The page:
Thursday, May 15, 2014

Throwback Thursday -- Radio Receiver License

I've been going through boxes that had been packed up before seminary. I've literally not seen this stuff in five years. So much junk. One of the things that emerged today was a Broadcast Receiver License (in Hindi, it says simply, "Radio License"), that belonged at one point to my late father. Yes, this was an annual license fee paid to the Government of India in order to own a radio set, and to listen to government approved programming.


The initial date on it is December 24, 1965, and it was issued for a Murphy radio set in New Delhi. On May 1, 1967, it was transferred to Jambusar, in Gujarat, my dad's hometown, and the ownership was transferred to one of my father's sisters.

There is a record of the annual fifteen rupee license fee being paid at the post office until December, 1970.

The government issued special Broadcast Radio License Fee stamps just for this purpose!
There's some fascinating period advertising in the license booklet. While the booklet is largely bilingual (Hindi and English), the advertising is entirely in English, appealing to the tiny English-speaking elite which would, presumably, be able to afford both a radio set and the license fee.



(Union Carbide is, of course, now remembered for the disaster in Bhopal in 1984. Interestingly, the URL "bhopal.com" is owned by UC, and is a website presenting the company's side of the events!)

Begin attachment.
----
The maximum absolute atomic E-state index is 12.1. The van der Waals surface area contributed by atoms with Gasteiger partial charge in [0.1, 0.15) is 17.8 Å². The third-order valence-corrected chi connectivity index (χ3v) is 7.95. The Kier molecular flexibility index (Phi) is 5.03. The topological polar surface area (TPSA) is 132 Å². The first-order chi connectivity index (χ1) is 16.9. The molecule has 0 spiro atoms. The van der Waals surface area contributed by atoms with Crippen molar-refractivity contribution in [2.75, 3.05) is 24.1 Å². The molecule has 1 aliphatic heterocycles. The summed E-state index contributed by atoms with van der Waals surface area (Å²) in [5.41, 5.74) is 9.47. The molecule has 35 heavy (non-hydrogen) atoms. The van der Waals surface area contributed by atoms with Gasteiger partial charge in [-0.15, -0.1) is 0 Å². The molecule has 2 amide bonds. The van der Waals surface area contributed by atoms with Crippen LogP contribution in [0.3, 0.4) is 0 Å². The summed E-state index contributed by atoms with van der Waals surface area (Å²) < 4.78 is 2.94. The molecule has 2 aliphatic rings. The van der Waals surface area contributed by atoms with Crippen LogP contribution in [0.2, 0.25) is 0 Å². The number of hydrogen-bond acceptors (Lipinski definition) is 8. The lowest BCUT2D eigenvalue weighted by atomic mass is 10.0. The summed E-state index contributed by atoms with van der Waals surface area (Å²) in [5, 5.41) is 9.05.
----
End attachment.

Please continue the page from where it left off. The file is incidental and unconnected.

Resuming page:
There's a fascinating "Radio Map of India" listing major radio towers across the country.


And here's the legalese at the back, listing  the license fees.


According to Wikipedia, license fees for privately owned radio and television sets ended in 1984. My father, ever the technology holdout, bought a black-and-white television set in 1980, soon after we moved back to Delhi from the U.S. In 1982, Doordarshan, the government-owned television channel (there was only one TV channel) started color transmission. I recall the excitement when Satyajit Ray's classic Shatranj Ke Khilari aired in color. Except we watched it at home on our newly acquired b/w set!

I have no idea why I have this radio license booklet. I'm guessing it intrigued me as we were going through his papers after his death. This is just the kind of thing he would have preserved for all these years. I must have brought it with me to the U.S. as well! I'm very glad I did. 

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